FTSE closes at near record high

Small gains follow weak market trading


Markets closed slightly higher yesterday, following weak intraday trade, as a US Federal Reserve official said the central bank should continue its bond-buying to boost growth.
Irish markets were subdued and the Iseq closed slightly down, by 0.8 per cent.

Glanbia fell 1.9 per cent to €10.88. The group announced that group managing director John Moloney will stand down at the end of the year and will be replaced with group finance director Siobhán Talbot.

C&C underperformed as it drifted to lose 1.66 per cent to €4.75 following a strong run.

Kenmare Resources rose 2.78 per cent to 0.37 cents, Bank of Ireland rose 1.66 per cent to 0.18 cents and Smurfit rose 2.33 per cent to €12.72.
Britain’s blue chip share index closed near its highest yesterday, lifted by mining stocks and positive corporate news from luxury retailer Burberry.

The FTSE 100 index ended up 48.24 points, or 0.7 per cent, at 6,803.87, its highest finish since its record close of 6,950.60 in late 1999.

Recent data suggests the British economy may be picking up. Further upbeat data from Britain and other major economies would help support equity valuations, which have rerated to post-credit crisis highs of about 12.8 times 12-month forward price-to-earnings.

Corporate updates also fuelled further optimism in the market yesterday. Outsourcing company Capita climbed 5.9 per cent after winning a £1.2 billion contract with Telefonica’s UK O2 mobile phone business.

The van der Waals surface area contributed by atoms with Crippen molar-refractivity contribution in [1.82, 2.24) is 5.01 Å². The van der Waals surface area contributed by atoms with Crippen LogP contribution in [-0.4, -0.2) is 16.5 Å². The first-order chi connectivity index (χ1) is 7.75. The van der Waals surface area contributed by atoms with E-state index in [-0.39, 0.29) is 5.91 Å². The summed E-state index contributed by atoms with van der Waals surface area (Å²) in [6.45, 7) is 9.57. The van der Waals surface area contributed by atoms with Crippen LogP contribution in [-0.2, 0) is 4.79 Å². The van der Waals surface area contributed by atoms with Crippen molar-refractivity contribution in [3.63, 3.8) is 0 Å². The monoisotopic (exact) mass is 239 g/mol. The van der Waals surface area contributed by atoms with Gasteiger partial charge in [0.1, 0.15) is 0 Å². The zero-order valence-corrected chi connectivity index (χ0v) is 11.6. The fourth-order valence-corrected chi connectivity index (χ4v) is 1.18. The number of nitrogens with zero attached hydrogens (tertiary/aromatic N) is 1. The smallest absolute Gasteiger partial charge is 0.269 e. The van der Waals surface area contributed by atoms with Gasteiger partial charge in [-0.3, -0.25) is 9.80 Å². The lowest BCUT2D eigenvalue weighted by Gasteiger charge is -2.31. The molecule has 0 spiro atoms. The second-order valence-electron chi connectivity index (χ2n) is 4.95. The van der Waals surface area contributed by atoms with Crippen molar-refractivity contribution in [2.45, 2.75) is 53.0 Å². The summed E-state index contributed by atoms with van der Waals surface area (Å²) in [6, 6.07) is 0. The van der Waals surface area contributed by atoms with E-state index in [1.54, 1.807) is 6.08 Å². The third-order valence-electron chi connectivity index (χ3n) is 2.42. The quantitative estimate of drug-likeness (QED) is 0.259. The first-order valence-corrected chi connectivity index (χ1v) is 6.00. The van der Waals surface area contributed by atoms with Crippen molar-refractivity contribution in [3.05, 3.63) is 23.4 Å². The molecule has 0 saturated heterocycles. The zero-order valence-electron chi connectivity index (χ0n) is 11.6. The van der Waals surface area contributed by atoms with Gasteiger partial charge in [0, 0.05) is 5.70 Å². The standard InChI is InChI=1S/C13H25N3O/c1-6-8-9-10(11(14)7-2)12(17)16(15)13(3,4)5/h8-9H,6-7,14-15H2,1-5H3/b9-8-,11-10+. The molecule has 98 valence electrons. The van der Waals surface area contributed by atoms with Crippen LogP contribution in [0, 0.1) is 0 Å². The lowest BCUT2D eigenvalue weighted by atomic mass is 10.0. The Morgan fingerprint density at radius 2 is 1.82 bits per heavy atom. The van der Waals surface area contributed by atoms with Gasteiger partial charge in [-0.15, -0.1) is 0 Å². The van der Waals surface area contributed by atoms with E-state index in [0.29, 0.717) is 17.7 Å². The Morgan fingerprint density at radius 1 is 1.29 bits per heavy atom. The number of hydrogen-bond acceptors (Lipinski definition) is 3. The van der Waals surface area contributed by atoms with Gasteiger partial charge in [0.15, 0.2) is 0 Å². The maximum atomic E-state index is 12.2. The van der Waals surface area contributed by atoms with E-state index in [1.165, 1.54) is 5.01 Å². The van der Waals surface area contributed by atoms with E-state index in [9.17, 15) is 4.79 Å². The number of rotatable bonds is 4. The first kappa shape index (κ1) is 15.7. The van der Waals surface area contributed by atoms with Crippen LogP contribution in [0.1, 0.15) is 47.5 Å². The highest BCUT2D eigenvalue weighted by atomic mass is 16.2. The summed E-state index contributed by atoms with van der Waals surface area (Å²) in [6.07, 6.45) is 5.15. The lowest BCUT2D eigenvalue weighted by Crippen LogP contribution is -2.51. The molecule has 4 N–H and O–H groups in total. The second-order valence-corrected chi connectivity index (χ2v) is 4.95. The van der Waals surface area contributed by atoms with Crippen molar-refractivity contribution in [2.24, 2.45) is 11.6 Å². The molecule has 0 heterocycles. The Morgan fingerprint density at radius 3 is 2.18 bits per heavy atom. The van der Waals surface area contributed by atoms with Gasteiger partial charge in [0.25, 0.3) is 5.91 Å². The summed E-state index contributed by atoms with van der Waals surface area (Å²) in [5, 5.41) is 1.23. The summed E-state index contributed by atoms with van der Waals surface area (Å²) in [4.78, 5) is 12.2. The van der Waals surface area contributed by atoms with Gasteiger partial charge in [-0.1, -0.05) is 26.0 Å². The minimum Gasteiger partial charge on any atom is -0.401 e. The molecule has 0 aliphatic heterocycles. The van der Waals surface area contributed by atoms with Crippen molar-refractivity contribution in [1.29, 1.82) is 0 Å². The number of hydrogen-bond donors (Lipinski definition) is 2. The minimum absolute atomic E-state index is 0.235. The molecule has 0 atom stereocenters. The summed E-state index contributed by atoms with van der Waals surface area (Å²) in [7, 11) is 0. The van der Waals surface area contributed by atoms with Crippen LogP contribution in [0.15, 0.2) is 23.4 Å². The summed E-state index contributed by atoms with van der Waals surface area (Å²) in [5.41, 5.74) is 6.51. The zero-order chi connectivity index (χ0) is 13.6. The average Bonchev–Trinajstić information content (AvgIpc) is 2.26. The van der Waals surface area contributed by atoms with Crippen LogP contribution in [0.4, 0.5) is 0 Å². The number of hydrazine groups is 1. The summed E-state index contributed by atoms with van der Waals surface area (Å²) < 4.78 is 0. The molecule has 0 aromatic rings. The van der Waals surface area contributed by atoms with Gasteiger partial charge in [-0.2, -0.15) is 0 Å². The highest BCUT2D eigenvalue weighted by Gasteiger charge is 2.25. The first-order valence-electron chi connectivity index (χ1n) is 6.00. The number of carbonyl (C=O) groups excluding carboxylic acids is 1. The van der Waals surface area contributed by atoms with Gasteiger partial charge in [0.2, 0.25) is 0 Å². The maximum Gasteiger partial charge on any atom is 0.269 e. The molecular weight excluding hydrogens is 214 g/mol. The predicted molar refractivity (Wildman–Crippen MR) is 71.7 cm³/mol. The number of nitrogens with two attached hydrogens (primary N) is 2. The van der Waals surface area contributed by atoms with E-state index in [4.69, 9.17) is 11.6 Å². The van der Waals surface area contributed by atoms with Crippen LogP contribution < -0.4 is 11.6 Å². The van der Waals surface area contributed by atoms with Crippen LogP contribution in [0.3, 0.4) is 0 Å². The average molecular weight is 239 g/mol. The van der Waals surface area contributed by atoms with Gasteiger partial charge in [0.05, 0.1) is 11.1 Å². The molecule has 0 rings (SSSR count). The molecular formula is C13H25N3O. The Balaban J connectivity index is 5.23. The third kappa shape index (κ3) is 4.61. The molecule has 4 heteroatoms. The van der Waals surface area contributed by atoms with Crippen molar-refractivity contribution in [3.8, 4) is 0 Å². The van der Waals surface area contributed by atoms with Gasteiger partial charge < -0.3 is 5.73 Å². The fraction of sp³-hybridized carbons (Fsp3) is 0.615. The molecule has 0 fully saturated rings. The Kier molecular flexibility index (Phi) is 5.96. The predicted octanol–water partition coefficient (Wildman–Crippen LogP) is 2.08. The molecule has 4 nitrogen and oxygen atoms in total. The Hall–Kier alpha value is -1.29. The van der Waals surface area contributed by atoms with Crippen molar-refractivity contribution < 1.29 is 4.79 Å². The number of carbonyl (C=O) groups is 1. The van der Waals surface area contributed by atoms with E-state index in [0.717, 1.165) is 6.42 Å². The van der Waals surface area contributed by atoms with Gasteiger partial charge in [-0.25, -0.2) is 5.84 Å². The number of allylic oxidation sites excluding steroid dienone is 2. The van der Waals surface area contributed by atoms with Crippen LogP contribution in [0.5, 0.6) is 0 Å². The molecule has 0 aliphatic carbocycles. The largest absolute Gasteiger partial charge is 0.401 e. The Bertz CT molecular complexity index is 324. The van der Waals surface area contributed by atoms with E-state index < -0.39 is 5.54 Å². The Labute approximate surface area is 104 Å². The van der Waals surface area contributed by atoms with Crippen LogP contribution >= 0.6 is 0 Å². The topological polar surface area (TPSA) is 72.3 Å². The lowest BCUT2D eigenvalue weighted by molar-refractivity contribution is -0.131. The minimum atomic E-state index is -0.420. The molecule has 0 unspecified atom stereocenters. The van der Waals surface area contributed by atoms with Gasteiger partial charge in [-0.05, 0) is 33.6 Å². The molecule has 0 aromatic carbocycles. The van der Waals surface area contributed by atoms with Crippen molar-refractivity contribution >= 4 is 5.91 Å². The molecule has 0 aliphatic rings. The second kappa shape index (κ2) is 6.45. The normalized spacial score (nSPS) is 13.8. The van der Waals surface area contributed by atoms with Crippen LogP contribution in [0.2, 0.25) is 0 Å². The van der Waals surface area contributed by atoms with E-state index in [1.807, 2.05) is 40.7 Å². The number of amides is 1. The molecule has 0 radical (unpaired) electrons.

Greencore rose 8.7 per cent as its first-half profits rose 6.3 per cent despite market pressure as a result of the horse meat scandal.

Cruise operator Carnival fell 5.5 per cent after slashing its full-year earnings outlook for the second time in less than three months.

Miners were the top performing sector as Societe Générale’s commodities team said the sell- off in base metals prices had been overdone and Chinese restocking would feed a rally.
The Stoxx Europe 600 Index rose less than 0.1 per cent to 309.99 at the close, having earlier lost as much as 0.7 per cent. The equity benchmark has climbed to the highest level since June 2008 and is on course for a 12th straight month of gains, the longest winning streak since 1997.

National benchmark indexes increased in most western European markets. France’s Cac 40 rose 0.3 per cent and Germany’s Dax advanced 0.2 per cent.

Sonova Holdings , the world’s largest maker of hearing aids, retreated 1.1 per cent to 103.50 Swiss francs after saying profit growth will slow.

Earnings before interest, taxes and acquisition-related amortization and impairments will rise by 9 per cent to 13 per cent in local currencies this fiscal year, compared with a 15 per cent jump in the 12 months ended March, the company said.

United Internet tumbled 7.2 per cent to €21.57 as the German broadband provider reported first-quarter sales of €629.7 million, trailing the average analyst forecast of €635 million. The shares had climbed 23 per cent this quarter before yesterday.
The Standard and Poor’ s 500 Index returned to a record as a Federal Reserve official said bond purchases should continue and Goldman Sachs Group forecast the stock rally will last at least through 2015.

Treasuries rose and the yen pared earlier losses while grains and gold fell.

The S&P 500 climbed 0.4 per cent and the Dow Jones Industrial Average added 0.3 per cent in early trade in New York.

Home Depot jumped 2.5 per cent after raising its earnings forecast. JPMorgan Chase rose 2.5 per cent as Jamie Dimon survived a campaign to split his chairman and chief executive officer titles.

Apple lost 0.6 per cent as the company faced a Senate panel which had released a report saying it used had loopholes to avoid taxes. – (Additional reporting Bloomberg/Reuters)